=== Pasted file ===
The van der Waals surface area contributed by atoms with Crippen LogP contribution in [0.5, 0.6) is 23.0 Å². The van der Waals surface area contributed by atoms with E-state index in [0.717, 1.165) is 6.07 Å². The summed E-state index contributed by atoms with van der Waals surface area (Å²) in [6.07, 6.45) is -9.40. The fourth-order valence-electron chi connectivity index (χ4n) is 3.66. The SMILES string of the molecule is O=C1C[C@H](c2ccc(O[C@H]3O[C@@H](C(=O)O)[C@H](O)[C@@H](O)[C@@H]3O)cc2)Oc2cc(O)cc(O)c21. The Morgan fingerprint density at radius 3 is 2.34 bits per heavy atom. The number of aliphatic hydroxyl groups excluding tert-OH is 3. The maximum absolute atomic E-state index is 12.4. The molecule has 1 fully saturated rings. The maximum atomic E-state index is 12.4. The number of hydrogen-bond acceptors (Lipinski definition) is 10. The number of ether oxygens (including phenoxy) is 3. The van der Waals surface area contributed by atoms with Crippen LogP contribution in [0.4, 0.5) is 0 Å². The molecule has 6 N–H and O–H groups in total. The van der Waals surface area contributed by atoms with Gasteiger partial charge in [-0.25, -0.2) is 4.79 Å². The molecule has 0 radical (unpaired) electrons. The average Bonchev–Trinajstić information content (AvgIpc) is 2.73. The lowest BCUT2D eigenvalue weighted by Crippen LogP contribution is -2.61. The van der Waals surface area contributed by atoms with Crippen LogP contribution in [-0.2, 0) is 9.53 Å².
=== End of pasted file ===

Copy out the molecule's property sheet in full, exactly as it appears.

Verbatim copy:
The van der Waals surface area contributed by atoms with Crippen LogP contribution in [0.5, 0.6) is 23.0 Å². The van der Waals surface area contributed by atoms with E-state index in [0.717, 1.165) is 6.07 Å². The summed E-state index contributed by atoms with van der Waals surface area (Å²) in [6.07, 6.45) is -9.40. The fourth-order valence-electron chi connectivity index (χ4n) is 3.66. The SMILES string of the molecule is O=C1C[C@H](c2ccc(O[C@H]3O[C@@H](C(=O)O)[C@H](O)[C@@H](O)[C@@H]3O)cc2)Oc2cc(O)cc(O)c21. The Morgan fingerprint density at radius 3 is 2.34 bits per heavy atom. The number of aliphatic hydroxyl groups excluding tert-OH is 3. The maximum absolute atomic E-state index is 12.4. The molecule has 1 fully saturated rings. The maximum atomic E-state index is 12.4. The number of hydrogen-bond acceptors (Lipinski definition) is 10. The number of ether oxygens (including phenoxy) is 3. The van der Waals surface area contributed by atoms with Crippen LogP contribution in [0.4, 0.5) is 0 Å². The molecule has 6 N–H and O–H groups in total. The van der Waals surface area contributed by atoms with Gasteiger partial charge in [-0.25, -0.2) is 4.79 Å². The molecule has 0 radical (unpaired) electrons. The average Bonchev–Trinajstić information content (AvgIpc) is 2.73. The lowest BCUT2D eigenvalue weighted by Crippen LogP contribution is -2.61. The van der Waals surface area contributed by atoms with Crippen LogP contribution in [-0.2, 0) is 9.53 Å².